It is beginning to feel a lot like 2008. Do we even remember 2008? The financial markets have been on the most wild of rides in recent memory. Every security in the FTSE 100 was down Tuesday with the index losing the most ground since the Brexit vote. The catastrophe in Britain followed on the heels of the Dow Jones Industrial Average's worst one-day drop in history in New York. The benchmark U.S. index was down 1,600 points from its peak Monday, down over 4 percent for the day. The S&P 500 joined the Dow, as both saw their largest percentage loss since 2011. Like the FTSE, every Dow company was negative at the close. In other words, we may be heading back to the days of the old and a new normal.
While markets recovered somewhat on Tuesday, U.S. markets looked to be headed for more losses as off late Wednesday. What is the issue? The financial markets have been on a nine-year tear. Since the bottom of the Great Recession, central banks have propped up equities and fixed income instruments through various methods. With a return to normalization and higher interest rates being discussed, investors are getting out of risky assets and heading toward safe havens. Surprisingly, this has not included an appreciation of the greenback. U.S. President Donald Trump's promise of heavy fiscal spending and newly implemented tax cuts coupled with the administration's stated goal of weakening the dollar have seen it lose ground globally. This may just be a long overdue market correction. This may also be a more fundamental reckoning with core issues swept under the rug following the 2008 crisis to be dealt with when markets were more able to absorb shocks. With markets up over 23 percent in the last year, a 4 percent drop is not yet cause for alarm.
The VIX volatility index is up over 105 percent in the last two days, and with a lower open on Wednesday, the VIX may continue to spike. Minutes into newly minted U.S. Federal Reserve (Fed) Chair Jerome Powell's term, the financial markets began their rollercoaster ride. While merely a coincidence, these moves, should they continue, may force Powell to make public comments much earlier than anticipated following the last unanimous Fed decision to hold rates steady. Public commentary from the Fed chair, followed by administration officials, may alleviate jitters in the markets. The recent drop in crude prices have also heightened the fear of inflation and higher interest rates. Or, this may all just be the market taking a breather.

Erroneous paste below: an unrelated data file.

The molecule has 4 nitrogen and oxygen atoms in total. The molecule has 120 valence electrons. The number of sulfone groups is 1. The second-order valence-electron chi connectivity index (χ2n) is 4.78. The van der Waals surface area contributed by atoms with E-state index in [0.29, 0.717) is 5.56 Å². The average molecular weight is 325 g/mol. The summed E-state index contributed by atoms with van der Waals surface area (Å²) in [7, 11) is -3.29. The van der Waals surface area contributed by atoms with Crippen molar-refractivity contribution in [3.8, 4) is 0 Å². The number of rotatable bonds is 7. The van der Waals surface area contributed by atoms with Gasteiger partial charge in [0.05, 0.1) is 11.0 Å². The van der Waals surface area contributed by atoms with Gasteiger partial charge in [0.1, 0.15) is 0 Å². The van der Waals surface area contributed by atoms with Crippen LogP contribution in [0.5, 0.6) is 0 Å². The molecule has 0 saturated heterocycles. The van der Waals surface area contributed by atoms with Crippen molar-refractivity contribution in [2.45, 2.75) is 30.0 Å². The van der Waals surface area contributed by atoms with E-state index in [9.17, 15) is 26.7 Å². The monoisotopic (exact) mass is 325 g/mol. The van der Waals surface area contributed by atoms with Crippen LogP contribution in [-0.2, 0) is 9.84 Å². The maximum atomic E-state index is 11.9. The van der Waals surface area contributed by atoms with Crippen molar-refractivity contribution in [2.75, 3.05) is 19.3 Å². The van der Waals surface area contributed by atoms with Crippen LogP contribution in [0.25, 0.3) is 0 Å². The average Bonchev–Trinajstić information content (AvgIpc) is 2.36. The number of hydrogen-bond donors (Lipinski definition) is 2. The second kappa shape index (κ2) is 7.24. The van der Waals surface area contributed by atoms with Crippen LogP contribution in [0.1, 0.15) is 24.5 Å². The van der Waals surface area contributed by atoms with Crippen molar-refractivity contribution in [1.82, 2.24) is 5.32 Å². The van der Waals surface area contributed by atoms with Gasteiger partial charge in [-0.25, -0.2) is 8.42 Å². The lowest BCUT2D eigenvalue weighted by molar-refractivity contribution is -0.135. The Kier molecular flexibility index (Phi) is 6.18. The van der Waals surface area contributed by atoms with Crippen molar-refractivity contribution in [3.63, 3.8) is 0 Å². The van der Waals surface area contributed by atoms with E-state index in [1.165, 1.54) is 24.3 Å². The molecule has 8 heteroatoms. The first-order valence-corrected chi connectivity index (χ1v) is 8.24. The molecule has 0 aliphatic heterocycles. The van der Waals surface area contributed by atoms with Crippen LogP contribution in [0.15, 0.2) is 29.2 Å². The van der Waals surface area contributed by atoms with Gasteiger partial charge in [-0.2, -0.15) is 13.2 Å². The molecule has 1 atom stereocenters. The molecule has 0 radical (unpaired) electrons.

Whatever the cause of the recent sell-off and its future, as we head into the weekend, I believe any talk of raising interest rates will definitely be put on hold now. Powell will be hard pressed to push for any rate hikes until the fall, and even then, only if markets are up 5 percent to 10 percent above their current levels, which I believe to be nearly impossible.
On a more interesting note, the cryptocurrency market is mirroring the financial markets in its motions albeit with much more exaggerated moves. Bitcoin is already down 44 percent this month, and over 60 percent from its peak. I had predicted 90 percent drops for all cryptocurrencies from their peaks and that all but two or three would be completely wiped out. This prediction has nearly come true and it has only been a little over one month into 2018.
On Wednesday, bitcoin was up over 20 percent, but this is merely a dead cat bounce with the rug about to be pulled out from under it. I am not sure how deep short interest is in the currency, especially as with such volatility, counterparties are forcing writers of options and naked sellers to put up a lot of collateral. With no underlying securities to borrow from, market makers in the derivatives markets themselves are party to these transactions and, therefore, the market is far from efficient. There is a limit to arbitrage and therefore the fall of cryptocurrencies will be much slower than if this was a deeper mature security or short fix market.
In short, the markets will continue to be volatile in the coming weeks and cryptocurrencies will continue on their death spiral. Be warned.